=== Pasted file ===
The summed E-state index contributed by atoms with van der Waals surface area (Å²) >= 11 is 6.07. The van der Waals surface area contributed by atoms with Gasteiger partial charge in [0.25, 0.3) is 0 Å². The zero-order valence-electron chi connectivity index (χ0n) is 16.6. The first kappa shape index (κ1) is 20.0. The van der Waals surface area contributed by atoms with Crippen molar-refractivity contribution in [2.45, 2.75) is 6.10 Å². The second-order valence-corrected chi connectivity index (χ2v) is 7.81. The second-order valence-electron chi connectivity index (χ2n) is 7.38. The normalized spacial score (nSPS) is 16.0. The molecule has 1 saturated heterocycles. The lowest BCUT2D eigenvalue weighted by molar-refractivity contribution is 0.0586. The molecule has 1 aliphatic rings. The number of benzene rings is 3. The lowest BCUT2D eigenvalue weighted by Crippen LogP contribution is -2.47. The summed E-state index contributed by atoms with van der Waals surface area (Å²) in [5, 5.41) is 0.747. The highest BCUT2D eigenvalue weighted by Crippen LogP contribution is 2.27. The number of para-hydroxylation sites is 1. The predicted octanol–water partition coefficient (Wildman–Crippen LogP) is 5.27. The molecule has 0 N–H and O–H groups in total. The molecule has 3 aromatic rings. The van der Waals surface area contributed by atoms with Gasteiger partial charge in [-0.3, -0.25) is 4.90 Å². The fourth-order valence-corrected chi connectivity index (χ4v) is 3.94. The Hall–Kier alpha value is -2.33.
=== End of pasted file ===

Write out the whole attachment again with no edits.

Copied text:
The summed E-state index contributed by atoms with van der Waals surface area (Å²) >= 11 is 6.07. The van der Waals surface area contributed by atoms with Gasteiger partial charge in [0.25, 0.3) is 0 Å². The zero-order valence-electron chi connectivity index (χ0n) is 16.6. The first kappa shape index (κ1) is 20.0. The van der Waals surface area contributed by atoms with Crippen molar-refractivity contribution in [2.45, 2.75) is 6.10 Å². The second-order valence-corrected chi connectivity index (χ2v) is 7.81. The second-order valence-electron chi connectivity index (χ2n) is 7.38. The normalized spacial score (nSPS) is 16.0. The molecule has 1 saturated heterocycles. The lowest BCUT2D eigenvalue weighted by molar-refractivity contribution is 0.0586. The molecule has 1 aliphatic rings. The number of benzene rings is 3. The lowest BCUT2D eigenvalue weighted by Crippen LogP contribution is -2.47. The summed E-state index contributed by atoms with van der Waals surface area (Å²) in [5, 5.41) is 0.747. The highest BCUT2D eigenvalue weighted by Crippen LogP contribution is 2.27. The number of para-hydroxylation sites is 1. The predicted octanol–water partition coefficient (Wildman–Crippen LogP) is 5.27. The molecule has 0 N–H and O–H groups in total. The molecule has 3 aromatic rings. The van der Waals surface area contributed by atoms with Gasteiger partial charge in [-0.3, -0.25) is 4.90 Å². The fourth-order valence-corrected chi connectivity index (χ4v) is 3.94. The Hall–Kier alpha value is -2.33.